Rangers of the nature reserve returned after a two-day patrol along the eastern coast of Bering Island. On snowmobiles, Yuri Parfyonov and Yulia Murina covered 140 kilometers from the village of Nikolskoye to Nepropuskova Bay, having carried out phenological observations and counts of the Commander Islands animals and birds.
A city dweller can travel 140 kilometers in a couple of hours by car. Of course, if you don't get stuck in traffic. However, the Bering Island off-road route at any time of the year becomes a test for both technology and people.
“There are two especially difficult stretches on the eastern shore - at the bays of Slastnaya and Nepropuskova. There are no terraces - elevations that protect from the surf. We made our way literally along the edge of the sea, where it would have been impossible to drive through during a storm”, said Yuri Parfyonov.
Ranger Yuri Parfyonov while patrolling the territory. Photo: Julia Murina
This year the river estuaries did not freeze, so often we had to stop and, choosing the smallest section, cross it at high speed. On the way, the rangers discovered remains of two walruses. The first was washed ashore in Polovina Bay, the second was noticed in Nepropuskovaya.
Arctic foxes are saved by these marine emissions from a hungry winter as they “feasted” on the remains. In total, the rangers counted 34 polar foxes. The animals were unhappy when Yuri and Julia drove up to take skin and adipose tissue samples from walruses to transfer the samples for analysis to the scientific department later. Arctic foxes ran to the top of the hill and waited to return to the "table". Only a few individuals ignored people and continued lunch.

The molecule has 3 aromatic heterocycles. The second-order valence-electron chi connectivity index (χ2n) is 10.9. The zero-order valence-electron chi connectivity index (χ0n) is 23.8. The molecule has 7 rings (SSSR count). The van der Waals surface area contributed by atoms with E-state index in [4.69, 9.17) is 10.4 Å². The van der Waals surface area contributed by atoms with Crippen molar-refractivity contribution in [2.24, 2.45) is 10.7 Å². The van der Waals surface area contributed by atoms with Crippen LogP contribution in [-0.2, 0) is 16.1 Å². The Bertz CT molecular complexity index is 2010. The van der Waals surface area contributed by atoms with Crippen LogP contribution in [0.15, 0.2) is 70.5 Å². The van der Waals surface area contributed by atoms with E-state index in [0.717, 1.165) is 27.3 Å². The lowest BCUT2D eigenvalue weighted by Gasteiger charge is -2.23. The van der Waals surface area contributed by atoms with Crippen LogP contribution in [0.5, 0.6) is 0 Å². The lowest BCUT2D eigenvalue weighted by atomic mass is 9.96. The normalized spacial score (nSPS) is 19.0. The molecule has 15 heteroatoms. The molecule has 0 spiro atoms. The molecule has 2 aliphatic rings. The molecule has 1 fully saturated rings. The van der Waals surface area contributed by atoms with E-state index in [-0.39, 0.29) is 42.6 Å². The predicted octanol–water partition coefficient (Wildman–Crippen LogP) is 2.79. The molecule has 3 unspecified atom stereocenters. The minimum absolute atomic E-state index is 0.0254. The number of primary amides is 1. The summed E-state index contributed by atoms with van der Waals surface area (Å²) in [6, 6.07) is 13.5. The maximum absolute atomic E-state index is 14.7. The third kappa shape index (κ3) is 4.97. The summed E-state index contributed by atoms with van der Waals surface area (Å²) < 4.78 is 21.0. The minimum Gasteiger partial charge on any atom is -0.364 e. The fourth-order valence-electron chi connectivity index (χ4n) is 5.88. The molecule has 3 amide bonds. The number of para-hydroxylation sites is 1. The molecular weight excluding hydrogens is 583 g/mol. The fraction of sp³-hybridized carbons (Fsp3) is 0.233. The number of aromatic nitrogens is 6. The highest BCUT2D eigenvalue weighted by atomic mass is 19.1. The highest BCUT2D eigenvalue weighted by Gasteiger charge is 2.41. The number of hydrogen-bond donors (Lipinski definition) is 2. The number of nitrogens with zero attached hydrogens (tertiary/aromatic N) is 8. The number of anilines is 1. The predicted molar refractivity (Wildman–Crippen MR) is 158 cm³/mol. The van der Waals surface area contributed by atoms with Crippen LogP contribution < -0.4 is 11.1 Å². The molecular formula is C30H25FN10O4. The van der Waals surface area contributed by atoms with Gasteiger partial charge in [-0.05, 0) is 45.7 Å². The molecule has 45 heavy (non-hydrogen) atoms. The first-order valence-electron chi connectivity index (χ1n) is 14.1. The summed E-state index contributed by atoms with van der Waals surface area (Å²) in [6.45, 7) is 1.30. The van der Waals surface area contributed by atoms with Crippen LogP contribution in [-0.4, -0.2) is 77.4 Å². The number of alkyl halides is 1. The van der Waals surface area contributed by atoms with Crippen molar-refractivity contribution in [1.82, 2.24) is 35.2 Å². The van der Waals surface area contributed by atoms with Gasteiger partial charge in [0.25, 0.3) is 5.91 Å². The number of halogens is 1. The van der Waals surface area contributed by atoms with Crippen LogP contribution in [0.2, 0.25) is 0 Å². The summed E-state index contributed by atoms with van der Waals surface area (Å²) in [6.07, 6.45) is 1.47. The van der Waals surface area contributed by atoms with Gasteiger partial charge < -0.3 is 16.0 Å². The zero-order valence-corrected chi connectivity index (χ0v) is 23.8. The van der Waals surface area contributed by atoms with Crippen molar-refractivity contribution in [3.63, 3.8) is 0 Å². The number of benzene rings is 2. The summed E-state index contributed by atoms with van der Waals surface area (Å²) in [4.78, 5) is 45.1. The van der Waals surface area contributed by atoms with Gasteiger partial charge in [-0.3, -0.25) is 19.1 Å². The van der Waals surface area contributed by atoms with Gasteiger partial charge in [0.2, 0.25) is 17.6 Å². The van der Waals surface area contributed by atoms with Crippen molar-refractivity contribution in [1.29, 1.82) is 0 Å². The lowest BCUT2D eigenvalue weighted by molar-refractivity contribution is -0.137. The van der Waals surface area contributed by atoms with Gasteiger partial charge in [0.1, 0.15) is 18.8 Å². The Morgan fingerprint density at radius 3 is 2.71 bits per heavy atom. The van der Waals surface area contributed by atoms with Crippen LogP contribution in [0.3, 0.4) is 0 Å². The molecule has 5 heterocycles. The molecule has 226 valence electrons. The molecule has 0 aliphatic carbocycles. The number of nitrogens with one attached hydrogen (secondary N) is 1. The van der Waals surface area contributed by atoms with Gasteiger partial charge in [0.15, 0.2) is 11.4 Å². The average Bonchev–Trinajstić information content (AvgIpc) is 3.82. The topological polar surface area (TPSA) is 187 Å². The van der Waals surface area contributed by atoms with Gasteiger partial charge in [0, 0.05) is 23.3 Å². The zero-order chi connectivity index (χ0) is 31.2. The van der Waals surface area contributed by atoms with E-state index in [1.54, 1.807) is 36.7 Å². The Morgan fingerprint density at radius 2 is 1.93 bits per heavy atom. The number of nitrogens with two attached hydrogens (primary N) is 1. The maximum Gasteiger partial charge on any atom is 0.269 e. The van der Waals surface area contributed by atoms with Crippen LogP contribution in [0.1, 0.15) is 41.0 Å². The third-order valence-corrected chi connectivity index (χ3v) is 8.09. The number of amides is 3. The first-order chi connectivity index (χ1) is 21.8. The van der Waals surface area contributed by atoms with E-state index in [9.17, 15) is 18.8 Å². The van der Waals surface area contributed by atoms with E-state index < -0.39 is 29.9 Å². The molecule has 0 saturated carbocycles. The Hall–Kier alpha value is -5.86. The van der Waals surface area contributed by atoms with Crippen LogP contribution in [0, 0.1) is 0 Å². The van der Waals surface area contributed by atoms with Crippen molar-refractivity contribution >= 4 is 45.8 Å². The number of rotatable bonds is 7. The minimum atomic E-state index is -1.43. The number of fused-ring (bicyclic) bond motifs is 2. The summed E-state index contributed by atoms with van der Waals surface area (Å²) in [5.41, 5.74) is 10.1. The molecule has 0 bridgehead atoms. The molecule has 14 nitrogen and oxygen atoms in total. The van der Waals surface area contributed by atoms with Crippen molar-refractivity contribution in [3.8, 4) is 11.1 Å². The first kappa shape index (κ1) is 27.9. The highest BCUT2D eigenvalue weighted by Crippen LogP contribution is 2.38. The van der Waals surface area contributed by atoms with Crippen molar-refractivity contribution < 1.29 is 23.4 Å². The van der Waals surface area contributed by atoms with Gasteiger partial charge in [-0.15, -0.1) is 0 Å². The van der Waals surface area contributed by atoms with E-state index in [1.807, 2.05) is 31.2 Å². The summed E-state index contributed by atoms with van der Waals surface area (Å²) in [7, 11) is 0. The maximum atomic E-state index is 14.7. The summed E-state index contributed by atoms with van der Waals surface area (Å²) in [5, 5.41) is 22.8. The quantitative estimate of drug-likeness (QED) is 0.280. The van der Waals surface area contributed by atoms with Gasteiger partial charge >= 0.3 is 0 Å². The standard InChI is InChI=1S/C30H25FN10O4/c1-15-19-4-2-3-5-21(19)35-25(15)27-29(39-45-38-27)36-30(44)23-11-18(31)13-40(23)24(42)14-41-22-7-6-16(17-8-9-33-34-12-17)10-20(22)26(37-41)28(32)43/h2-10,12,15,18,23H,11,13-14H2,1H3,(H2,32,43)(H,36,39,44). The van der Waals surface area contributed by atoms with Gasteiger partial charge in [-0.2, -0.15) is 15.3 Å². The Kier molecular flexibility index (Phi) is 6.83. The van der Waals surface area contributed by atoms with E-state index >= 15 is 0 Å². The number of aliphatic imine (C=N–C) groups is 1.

Little beach warden at work. Photo: Julia Murina
Herds of reindeer with a total number of about 1000 animals were found along the entire route. The largest - at least 250 animals - were spotted on the Starogavansky pass. It is noteworthy that groups of ungulates become less shy at a considerable distance from the village.
A herd of reindeer. Photo: Julia Murina
For example, not far from the Old Harbor (24 kilometers from Nikolskoye), the deer allowed them to come 300 meters close and then rushed to the tundra. And at Komandor Bay (66 kilometers from the village), animals felt safe as close as 50 meters from the snowmobile.
Sea otters on the eastern shore of Bering Island. Photo: Julia Murina
Along the coast from the Komandor Bay to the Nepropuskaya the rangers regularly noticed sea otter groups - from three to six individuals in each. As for ornithological observations, unusually large flocks of nimble snow buntings from the order of passeriformes birds of 20 to 30 birds are often found this winter.